There are very modern “translations” that are horrible because the thoughts they communicate are off. The flow is great. The message is deeply off.
all agreed.
 

D-D-W

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It translates the text very literally, such that the English is often not very smooth and free-flowing.
Yes. That is what i like about it. Why does that make it "poorly written?" I take that as a plus, not a minus.
One big issue is the usage of calques. A calque is a word in translation taken to be an exact equivalency for a word in another language. The best example, perhaps, is "law" for Torah. Another good example is "peace" for shalom. The NASB translators embrace calques, to their detriment, since nearly always they will translate torah as "law". Often it means more "instruction" or "teaching", but this rigid use of calques creates issues for English readers.
No more or less than any strict translation before it.
 

OzSpen

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Hello, and thank you in advance to anyone who can help.

I am currently reading the New International Version in conjunction with the King James Version of the Bible. The reason why I like the New Internation Version is because it puts the verses in a more modern English. The reason I dislike the New Internation Version is because it changes "....man" and "brothers" to things like "someone" and "brothers and sisters". I'd prefer a translation that modernized the text, without making it more "pc". Does anyone know a version that, while modernizing the text, remains more true to the verses?

Louis,

The NIV is a dynamic equivalance translation (meaning-for-meaning) instead of a formal equivalence translation (i.e. word-for-word). The NIV will change "man" to someone if that is the meaning in context. The NIV is not a PC translation by a dynamic equivalence. So if adelphoi is used, as in 1 Cor 14:26, the translation will not be brothers, but brothers and sisters as that is the meaning because it refers to "each one" and not brothers only: "What then shall we say, brothers and sisters? When you come together, each of you has a hymn, or a word of instruction, a revelation, a tongue or an interpretation. Everything must be done so that the church may be built up" (1 Cor 14:26 NIV).

Oz
 

D-D-W

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Louis,

The NIV is a dynamic equivalance translation (meaning-for-meaning) instead of a formal equivalence translation (i.e. word-for-word). The NIV will change "man" to someone if that is the meaning in context. The NIV is not a PC translation by a dynamic equivalence. So if adelphoi is used, as in 1 Cor 14:26, the translation will not be brothers, but brothers and sisters as that is the meaning because it refers to "each one" and not brothers only: "What then shall we say, brothers and sisters? When you come together, each of you has a hymn, or a word of instruction, a revelation, a tongue or an interpretation. Everything must be done so that the church may be built up" (1 Cor 14:26 NIV).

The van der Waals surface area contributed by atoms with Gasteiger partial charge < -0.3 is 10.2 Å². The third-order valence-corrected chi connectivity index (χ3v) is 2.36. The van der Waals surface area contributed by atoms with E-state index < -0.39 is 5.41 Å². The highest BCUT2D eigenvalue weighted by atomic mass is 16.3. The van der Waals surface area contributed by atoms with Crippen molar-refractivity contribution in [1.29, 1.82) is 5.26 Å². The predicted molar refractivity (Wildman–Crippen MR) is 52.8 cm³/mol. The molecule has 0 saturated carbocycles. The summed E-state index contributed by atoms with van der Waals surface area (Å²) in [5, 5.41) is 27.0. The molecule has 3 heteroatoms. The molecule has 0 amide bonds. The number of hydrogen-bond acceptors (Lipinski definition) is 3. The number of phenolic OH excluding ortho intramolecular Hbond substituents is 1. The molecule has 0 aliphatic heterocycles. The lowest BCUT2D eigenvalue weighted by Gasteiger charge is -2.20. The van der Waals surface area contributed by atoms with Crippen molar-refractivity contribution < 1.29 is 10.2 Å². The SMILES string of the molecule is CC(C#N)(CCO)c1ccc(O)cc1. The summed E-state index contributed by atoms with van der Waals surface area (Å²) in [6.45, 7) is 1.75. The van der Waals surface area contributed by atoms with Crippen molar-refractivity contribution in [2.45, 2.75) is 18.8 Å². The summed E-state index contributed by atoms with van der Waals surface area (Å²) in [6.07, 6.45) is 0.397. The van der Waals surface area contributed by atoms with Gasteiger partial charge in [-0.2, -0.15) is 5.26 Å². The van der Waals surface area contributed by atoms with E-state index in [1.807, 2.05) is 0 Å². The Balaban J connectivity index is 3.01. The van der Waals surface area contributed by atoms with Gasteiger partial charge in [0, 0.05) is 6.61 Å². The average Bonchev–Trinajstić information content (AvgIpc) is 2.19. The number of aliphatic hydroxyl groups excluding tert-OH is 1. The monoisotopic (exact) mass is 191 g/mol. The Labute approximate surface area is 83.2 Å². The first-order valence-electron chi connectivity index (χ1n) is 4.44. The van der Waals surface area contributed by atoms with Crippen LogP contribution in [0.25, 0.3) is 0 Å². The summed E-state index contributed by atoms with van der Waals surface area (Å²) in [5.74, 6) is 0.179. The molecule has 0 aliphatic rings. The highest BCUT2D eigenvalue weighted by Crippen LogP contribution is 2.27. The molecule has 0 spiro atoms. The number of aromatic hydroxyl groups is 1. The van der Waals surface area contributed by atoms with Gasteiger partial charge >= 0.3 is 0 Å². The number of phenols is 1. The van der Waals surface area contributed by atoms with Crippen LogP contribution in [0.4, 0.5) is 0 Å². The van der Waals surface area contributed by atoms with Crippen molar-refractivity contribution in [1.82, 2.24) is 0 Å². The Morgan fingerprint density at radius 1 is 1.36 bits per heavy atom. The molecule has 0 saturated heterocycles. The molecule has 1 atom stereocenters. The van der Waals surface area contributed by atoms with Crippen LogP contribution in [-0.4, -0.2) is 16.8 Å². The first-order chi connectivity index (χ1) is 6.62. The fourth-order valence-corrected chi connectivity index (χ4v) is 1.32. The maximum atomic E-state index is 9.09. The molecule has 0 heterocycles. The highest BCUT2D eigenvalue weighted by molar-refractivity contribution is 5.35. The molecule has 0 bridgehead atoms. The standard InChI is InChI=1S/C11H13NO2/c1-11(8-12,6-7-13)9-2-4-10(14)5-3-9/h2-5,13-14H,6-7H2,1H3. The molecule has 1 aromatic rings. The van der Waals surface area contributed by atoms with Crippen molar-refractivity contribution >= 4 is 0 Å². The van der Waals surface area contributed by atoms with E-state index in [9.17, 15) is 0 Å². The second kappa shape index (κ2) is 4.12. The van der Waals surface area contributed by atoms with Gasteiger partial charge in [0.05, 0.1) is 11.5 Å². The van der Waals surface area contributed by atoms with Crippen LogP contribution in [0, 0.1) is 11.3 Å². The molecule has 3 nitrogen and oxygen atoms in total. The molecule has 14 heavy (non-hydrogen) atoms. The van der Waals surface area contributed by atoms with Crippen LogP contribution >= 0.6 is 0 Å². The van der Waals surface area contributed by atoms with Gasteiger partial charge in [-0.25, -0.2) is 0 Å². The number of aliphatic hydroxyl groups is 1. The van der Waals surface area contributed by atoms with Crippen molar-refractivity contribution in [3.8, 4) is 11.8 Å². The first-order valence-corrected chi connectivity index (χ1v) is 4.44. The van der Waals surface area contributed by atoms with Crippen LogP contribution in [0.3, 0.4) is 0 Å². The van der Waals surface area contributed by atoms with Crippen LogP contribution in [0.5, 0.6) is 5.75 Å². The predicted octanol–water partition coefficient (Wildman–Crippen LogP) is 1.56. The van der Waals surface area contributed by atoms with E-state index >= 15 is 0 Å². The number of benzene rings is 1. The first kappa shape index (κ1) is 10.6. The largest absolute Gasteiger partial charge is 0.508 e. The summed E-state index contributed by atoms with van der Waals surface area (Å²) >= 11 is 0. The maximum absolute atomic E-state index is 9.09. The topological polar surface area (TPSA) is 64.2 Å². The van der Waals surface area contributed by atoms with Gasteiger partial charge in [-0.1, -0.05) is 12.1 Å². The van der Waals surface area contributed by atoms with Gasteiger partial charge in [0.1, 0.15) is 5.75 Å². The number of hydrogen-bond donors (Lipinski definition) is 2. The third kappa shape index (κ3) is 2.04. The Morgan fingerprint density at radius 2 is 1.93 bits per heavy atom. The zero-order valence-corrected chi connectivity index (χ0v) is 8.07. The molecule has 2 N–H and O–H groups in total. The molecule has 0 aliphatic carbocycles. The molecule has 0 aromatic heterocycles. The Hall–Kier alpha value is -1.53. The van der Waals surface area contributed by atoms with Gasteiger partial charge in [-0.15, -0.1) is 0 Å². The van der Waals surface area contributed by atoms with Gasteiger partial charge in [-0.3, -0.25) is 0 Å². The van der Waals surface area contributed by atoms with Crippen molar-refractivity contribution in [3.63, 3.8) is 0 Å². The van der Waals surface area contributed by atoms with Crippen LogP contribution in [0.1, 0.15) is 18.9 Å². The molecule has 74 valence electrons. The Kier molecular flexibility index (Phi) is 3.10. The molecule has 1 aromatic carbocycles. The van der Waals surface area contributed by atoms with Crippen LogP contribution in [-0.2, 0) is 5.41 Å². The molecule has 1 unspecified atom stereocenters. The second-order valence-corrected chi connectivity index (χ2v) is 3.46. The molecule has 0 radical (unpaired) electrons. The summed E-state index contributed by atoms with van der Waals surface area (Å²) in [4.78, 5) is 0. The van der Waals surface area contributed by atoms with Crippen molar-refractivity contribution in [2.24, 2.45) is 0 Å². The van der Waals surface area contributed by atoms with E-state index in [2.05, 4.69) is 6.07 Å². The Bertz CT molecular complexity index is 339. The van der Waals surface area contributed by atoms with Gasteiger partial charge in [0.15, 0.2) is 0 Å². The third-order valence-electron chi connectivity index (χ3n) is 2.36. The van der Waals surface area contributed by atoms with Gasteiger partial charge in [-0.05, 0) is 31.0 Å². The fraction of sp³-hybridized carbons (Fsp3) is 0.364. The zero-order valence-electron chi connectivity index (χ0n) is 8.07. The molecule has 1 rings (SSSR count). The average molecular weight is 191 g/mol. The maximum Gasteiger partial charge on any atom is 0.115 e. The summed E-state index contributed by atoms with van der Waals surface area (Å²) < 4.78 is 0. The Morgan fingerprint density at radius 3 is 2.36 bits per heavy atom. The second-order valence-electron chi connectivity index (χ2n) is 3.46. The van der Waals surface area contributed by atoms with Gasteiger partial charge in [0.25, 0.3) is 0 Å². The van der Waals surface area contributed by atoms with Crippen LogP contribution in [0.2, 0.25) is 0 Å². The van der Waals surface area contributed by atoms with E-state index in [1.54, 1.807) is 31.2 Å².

Oz
True. One thing that we seem to forget is that in the last half century or so, gender use in language has been drastically changed. In almost all languages before the mid 1900s, if you had a group that consisted of 10,000 women and one man, they were collectively referred to in the masculine.
 

miamited

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Hello, and thank you in advance to anyone who can help.

I am currently reading the New International Version in conjunction with the King James Version of the Bible. The reason why I like the New Internation Version is because it puts the verses in a more modern English. The reason I dislike the New Internation Version is because it changes "....man" and "brothers" to things like "someone" and "brothers and sisters". I'd prefer a translation that modernized the text, without making it more "pc". Does anyone know a version that, while modernizing the text, remains more true to the verses?
Hi Louis J. I agree with Dorothy Mae that the original copyright of the NIV is what you likely want. It's what I use and it was written before all of the 'woke' attempt to make the Scriptures gender inclusive. I believe you want a copyright date of 1984 or earlier. The earliest copyright is 1973.

God bless, Ted
 

T. E. Smith

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Louis J "Man" is a poor translation of anthropos. Aner is the Greek word for man. anthropos means something more like "human." Often times the original text will not include the word "man/human" at all, and so the implied noun "someone" or "one" is the best translation - but supposedly conservative translations will use the word man.

Don't be sure that masculine nouns remain true to the verses. Often they do not.
 
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True. One thing that we seem to forget is that in the last half century or so, gender use in language has been drastically changed. In almost all languages before the mid 1900s, if you had a group that consisted of 10,000 women and one man, they were collectively referred to in the masculine.